Like single-stock futures on individual stocks, narrow-based indexes could appeal to investors looking to take quick, leveraged long or short positions on US economic sectors. The margin requirement for US stock futures is 20%, and there is no rule prohibiting shorting a stock in falling markets, such as that which has frustrated the trading activities of market bears on the New York Stock Exchange.
As with any new exchange-traded derivative, the test for US stock futures will be whether liquidity will build up quickly enough to attract investors who trade in size. Trading large positions in relatively illiquid markets is expensive.
According to OneChicago, constituents in the indexes were selected for their correlation to the wider industrial sector equity indexes of which they may be a part.
OneChicago also considered whether at least one of the constituents in an index could meet requirements to become listed as individual single-stock futures. This is important to the exchange as it sees strong demand from investors to trade at least one constituent of an index, say a future on Bank One, against the index itself. This variant of pairs trading would involve a bet that a company would rise or fall in value against other peers in its sector. Not all the announced narrow-based indexes as yet have listed futures for any of their constituent elements. That will come later, said a OneChicago official.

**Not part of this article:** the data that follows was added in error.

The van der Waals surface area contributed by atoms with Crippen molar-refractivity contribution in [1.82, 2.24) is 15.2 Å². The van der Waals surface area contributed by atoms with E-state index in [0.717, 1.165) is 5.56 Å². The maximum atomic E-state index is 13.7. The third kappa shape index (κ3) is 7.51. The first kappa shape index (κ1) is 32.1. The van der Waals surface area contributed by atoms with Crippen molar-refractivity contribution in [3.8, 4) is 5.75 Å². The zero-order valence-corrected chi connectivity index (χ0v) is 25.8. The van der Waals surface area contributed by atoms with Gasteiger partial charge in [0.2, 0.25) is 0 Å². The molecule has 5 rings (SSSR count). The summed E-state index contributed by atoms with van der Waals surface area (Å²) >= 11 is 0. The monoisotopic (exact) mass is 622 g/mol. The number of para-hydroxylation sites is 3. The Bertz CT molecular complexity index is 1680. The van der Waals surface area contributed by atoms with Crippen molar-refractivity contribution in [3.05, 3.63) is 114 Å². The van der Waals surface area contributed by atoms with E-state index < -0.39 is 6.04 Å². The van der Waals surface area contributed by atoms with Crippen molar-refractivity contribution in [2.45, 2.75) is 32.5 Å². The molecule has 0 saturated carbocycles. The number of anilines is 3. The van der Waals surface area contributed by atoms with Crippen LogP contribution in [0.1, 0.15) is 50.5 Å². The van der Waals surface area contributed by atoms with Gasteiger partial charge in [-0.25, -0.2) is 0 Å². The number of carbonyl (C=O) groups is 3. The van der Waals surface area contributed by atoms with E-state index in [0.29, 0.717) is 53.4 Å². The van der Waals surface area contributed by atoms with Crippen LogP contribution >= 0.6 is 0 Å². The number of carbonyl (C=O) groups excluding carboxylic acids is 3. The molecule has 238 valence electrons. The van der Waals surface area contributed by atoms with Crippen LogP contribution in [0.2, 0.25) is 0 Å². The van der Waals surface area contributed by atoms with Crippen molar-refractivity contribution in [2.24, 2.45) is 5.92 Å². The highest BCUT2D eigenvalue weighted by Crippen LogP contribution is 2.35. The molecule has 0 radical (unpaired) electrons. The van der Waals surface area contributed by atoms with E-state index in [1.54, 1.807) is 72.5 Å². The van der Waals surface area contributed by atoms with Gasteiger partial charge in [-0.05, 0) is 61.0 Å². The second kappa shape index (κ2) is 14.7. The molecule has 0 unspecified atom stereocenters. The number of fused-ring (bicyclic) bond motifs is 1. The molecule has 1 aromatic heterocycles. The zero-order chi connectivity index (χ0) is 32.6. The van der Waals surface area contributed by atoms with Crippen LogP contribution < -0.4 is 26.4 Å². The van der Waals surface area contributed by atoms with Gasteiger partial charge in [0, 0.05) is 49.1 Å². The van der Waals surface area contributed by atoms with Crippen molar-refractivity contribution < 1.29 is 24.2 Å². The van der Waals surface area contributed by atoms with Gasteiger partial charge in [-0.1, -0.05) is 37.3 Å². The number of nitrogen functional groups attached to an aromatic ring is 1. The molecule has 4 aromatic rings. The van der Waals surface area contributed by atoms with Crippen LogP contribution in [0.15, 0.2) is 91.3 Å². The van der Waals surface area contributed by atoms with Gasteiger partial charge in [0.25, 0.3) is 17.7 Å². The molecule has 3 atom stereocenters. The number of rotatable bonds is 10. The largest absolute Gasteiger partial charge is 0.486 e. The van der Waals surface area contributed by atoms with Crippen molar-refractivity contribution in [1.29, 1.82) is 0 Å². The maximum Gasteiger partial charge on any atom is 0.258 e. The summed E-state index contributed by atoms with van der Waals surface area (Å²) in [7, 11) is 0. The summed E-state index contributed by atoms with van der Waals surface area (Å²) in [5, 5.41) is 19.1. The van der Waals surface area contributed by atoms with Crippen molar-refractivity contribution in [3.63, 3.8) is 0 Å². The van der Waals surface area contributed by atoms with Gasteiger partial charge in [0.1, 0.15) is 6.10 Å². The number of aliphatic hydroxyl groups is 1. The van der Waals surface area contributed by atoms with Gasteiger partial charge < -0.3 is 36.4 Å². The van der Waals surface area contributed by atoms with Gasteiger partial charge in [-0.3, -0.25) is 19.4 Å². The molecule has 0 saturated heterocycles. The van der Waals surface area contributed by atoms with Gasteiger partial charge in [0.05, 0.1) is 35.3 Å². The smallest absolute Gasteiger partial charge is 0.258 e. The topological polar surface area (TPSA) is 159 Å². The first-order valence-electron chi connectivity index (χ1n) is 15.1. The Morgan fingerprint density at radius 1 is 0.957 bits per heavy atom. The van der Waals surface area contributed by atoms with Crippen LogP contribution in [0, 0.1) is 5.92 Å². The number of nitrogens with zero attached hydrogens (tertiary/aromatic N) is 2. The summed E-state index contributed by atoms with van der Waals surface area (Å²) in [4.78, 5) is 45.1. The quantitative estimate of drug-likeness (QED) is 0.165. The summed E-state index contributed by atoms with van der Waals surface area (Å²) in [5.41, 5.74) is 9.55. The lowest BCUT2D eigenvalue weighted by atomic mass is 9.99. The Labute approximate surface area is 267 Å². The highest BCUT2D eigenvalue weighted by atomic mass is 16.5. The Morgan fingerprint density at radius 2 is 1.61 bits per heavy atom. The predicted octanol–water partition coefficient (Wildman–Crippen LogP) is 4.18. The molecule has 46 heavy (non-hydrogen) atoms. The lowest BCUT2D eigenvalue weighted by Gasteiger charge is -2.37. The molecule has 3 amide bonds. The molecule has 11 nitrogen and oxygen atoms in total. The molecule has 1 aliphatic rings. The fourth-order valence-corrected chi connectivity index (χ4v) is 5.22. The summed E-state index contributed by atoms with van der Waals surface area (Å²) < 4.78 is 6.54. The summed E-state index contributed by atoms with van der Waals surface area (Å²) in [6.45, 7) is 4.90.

The original eight OneChicago indexes were airlines, biotechs, computers, defence, investment banking, oil services, retail and semiconductor components.
OneChicago may still add as many as five more narrow-based indexes by the time US stock futures trading through OneChicago start trading in October. Final US regulations concerning stock futures trading do not become effective until September 13.